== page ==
Whether your game is rugby or rhythmic gymnastics, golf or kickball, you’ve probably wondered how your eyesight affects your athletic performance.
Types of Vision Needed for Sports Proficiency
It isn’t just a matter of 20/20 vision — how well you see at a distance. A variety of visual factors affect your game.
Athletes who participate in team sports especially require the ability to see what’s happening on either side of them while they are looking forward.
The ability to judge how near or far an object is to the athlete is key to many sports. Spatial awareness, and the ability to use it to make decisions in a fraction of a second, must become an athlete’s instinctive response.
Hand-eye coordination and dominance
Many people are aware of the importance of hand-eye coordination — even practicing it with babies. And everyone knows which side of his body is dominant: which hand he uses to write, which foot to kick. However, fewer people recognize the importance of understanding which eye is dominant. Knowing this can help maximize the ability to process visual information rapidly and accurately.
Care for Your Vision: Protect, Nourish, Rest, Optimize
Your athletic pursuits may tend toward the sedate or the extreme, but whatever your sport, these four guidelines, based off of tips from WebMD, will keep you at the top of your game.
Remember to wear sunglasses whenever you’re outside to protect your eyes from ultraviolet (UV) light, and make sure that they’re UV rated to ensure adequate sun protection.
When playing sports, wear the eye protection best suited to the activity — goggles, a face mask or a helmet with face shield are common options.
As with every other aspect of health, nutrition is key to healthy eyes. Enjoy a balanced diet rich in varied nutrients. For more information on this topic, read our article on seven super foods that can boost your eye health.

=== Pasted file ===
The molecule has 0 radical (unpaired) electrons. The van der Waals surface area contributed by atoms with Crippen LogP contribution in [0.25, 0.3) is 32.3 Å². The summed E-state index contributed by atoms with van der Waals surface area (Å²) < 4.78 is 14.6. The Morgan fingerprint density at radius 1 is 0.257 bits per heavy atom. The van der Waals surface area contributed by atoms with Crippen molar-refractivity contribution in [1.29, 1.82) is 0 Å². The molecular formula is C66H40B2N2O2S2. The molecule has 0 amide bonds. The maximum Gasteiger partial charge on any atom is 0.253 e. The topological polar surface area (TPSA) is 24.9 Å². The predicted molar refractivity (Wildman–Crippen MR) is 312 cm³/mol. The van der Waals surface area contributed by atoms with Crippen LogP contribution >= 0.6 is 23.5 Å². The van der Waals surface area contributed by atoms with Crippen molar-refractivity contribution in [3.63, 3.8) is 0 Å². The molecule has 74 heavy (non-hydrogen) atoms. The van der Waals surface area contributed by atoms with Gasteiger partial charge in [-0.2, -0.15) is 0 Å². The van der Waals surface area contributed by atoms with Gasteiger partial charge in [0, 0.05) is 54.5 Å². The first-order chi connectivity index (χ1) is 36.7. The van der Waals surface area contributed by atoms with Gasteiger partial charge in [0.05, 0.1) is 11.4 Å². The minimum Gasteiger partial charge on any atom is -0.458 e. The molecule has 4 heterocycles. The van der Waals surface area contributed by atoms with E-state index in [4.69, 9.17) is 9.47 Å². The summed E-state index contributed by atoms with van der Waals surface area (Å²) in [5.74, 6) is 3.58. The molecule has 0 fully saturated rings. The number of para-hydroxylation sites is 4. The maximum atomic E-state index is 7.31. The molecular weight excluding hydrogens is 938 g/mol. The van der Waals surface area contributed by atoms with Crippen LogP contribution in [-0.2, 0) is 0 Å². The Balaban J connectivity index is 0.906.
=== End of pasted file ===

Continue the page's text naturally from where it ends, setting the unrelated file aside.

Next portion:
Getting enough sleep is important for all aspects of your sports performance, from muscle growth to reflex speed to eye health. Even during the day, be aware of the strain you’re putting on your eyes, and take time to rest and re-focus your eyes throughout your work and recreation activities.
Investigate your options to be sure that your eye care is the best it can be for your situation.
If you prefer glasses, be sure that your prescription is up-to-date and the frames you choose are sturdy and well fitted.
If you wear contacts, be sure that the lenses are breathable and that you adhere to careful hygienic practices when handling them.
You may wish to ask your doctor about surgical options to improve your vision, which may include procedures such as LASIK or photorefractive keratectomy. If you do choose to have surgery, your doctor will tell you to avoid non-contact sports for several days and contact sports for about a month.